What is hospice?
Hospice is a unique component in end-of-life care, focusing on the quality of a patient's life, giving a patient dignity until the end. The focus of care is about maximizing the patient's comfort in his or her home, including private residences, group homes and skilled nursing facilities.
Who is a "typical" hospice patient?
The one thing all hospice patients have in common is a terminal illness with a life expectancy of six months or less. Patients may be of any age and may have any illness; many are cancer patients but other common illnesses are end-stage heart, lung, liver and kidney disease, Alzheimer's and dementias, as well as neurological diseases.
Many hospice patients live a number of months after admission to hospice. They may be fairly active and have a lot of life left to live in their remaining days.
What kinds of things do hospice patient volunteers do?
Patient volunteers are a crucial piece of the hospice approach to care. They work in tandem with the professional team of physicians, nurses, social workers, chaplains and aides. Volunteers provide companionship to the patient and allow family members and caregivers opportunities for needed breaks.
Each patient-volunteer relationship is unique. Help may include visiting, reading and just being present. Some volunteers have inventoried photos, re-potted prized violets, accompanied a client to the movies and organized tea parties.
What training is involved?
No specific medical experience or training is necessary to be a hospice patient volunteer. Good volunteers are compassionate listeners and have a desire to work with individuals at this unique time of life.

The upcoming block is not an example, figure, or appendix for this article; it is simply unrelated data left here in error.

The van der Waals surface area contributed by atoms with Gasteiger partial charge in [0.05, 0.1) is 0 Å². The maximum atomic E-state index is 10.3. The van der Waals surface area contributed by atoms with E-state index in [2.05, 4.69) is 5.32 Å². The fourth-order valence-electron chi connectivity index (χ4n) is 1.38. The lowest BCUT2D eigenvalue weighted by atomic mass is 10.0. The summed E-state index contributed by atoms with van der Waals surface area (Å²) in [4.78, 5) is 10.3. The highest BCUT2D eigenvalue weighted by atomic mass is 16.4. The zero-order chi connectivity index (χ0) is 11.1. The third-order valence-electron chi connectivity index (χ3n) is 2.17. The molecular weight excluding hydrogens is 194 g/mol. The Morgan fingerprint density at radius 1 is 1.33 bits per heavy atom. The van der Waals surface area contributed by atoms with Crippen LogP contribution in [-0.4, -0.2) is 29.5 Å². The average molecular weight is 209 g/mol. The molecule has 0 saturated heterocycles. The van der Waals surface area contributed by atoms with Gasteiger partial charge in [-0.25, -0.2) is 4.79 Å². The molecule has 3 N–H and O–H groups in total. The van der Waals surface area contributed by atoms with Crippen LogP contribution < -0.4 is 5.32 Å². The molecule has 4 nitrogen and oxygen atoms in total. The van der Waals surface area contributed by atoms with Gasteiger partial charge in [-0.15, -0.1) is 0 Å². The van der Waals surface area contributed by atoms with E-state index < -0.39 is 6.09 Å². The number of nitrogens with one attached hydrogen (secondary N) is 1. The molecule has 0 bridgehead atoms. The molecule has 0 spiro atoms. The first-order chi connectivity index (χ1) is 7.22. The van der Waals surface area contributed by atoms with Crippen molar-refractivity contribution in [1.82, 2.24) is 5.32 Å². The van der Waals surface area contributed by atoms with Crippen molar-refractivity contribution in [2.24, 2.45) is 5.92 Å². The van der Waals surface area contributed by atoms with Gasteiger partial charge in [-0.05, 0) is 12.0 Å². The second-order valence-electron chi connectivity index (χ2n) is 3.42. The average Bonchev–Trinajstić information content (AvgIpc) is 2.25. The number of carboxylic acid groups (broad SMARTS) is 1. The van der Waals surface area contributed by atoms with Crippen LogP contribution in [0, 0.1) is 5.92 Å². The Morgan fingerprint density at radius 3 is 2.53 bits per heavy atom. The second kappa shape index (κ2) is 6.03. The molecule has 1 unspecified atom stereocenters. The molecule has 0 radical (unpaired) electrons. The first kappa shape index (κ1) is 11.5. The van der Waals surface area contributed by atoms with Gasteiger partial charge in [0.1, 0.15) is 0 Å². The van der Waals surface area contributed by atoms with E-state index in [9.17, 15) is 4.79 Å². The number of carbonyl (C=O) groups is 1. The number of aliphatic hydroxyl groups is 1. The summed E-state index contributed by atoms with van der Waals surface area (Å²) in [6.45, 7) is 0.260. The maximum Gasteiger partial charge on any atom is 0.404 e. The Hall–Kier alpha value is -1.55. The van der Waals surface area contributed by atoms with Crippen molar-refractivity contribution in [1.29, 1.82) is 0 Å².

Our volunteers are screened and trained before they are sent on their first patient assignment. Training is offered online and prospective volunteers can go at their own pace.
Walla Walla Community Hospice provides continuing training and support for its volunteers. Patient volunteers are welcome to attend staff training sessions and periodic volunteer training and support sessions are held as well.
How are patient and volunteers matched up?
Every attempt is made to make a good match of personalities, geographic location and hours the volunteer is available.
What time commitment is required?
Because of the resources invested in training and screening a volunteer, Walla Walla Community Hospice seeks a one-year commitment at minimum, bearing in mind there may not be a patient involved the entire time. When assigned a patient, a volunteer would see a patient at least one hour a week; actual hours are dependent on the patient-volunteer relationship.
What other volunteer opportunities are available with Walla Walla Community Hospice?
WWCH utilizes volunteers in capacities other than patient volunteers. Volunteers also help in office administration, fundraising events, maintenance, medical supplies and other ways.
Laurie Klicker is marketing director of Walla Walla Community Hospice